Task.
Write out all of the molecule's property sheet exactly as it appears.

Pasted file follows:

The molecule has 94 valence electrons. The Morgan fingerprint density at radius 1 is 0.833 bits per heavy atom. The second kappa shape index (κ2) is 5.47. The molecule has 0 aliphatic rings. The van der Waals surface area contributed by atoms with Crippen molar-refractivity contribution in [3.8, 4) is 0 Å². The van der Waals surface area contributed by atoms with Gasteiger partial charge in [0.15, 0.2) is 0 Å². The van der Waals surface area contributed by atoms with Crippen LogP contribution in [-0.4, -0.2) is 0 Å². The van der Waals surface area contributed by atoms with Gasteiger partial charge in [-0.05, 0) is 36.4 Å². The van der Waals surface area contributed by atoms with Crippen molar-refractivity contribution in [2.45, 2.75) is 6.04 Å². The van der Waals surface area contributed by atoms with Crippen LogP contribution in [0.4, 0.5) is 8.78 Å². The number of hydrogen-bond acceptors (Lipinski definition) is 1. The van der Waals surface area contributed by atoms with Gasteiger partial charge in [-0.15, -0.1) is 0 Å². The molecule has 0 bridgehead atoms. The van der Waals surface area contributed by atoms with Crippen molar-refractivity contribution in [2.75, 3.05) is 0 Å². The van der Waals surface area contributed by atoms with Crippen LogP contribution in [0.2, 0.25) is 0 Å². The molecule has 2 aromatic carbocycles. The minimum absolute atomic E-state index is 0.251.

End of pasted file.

The molecule has 94 valence electrons. The Morgan fingerprint density at radius 1 is 0.833 bits per heavy atom. The second kappa shape index (κ2) is 5.47. The molecule has 0 aliphatic rings. The van der Waals surface area contributed by atoms with Crippen molar-refractivity contribution in [3.8, 4) is 0 Å². The van der Waals surface area contributed by atoms with Gasteiger partial charge in [0.15, 0.2) is 0 Å². The van der Waals surface area contributed by atoms with Crippen LogP contribution in [-0.4, -0.2) is 0 Å². The van der Waals surface area contributed by atoms with Gasteiger partial charge in [-0.05, 0) is 36.4 Å². The van der Waals surface area contributed by atoms with Crippen molar-refractivity contribution in [2.45, 2.75) is 6.04 Å². The van der Waals surface area contributed by atoms with Crippen LogP contribution in [0.4, 0.5) is 8.78 Å². The number of hydrogen-bond acceptors (Lipinski definition) is 1. The van der Waals surface area contributed by atoms with Gasteiger partial charge in [-0.15, -0.1) is 0 Å². The molecule has 0 bridgehead atoms. The van der Waals surface area contributed by atoms with Crippen molar-refractivity contribution in [2.75, 3.05) is 0 Å². The van der Waals surface area contributed by atoms with Crippen LogP contribution in [0.2, 0.25) is 0 Å². The molecule has 2 aromatic carbocycles. The minimum absolute atomic E-state index is 0.251.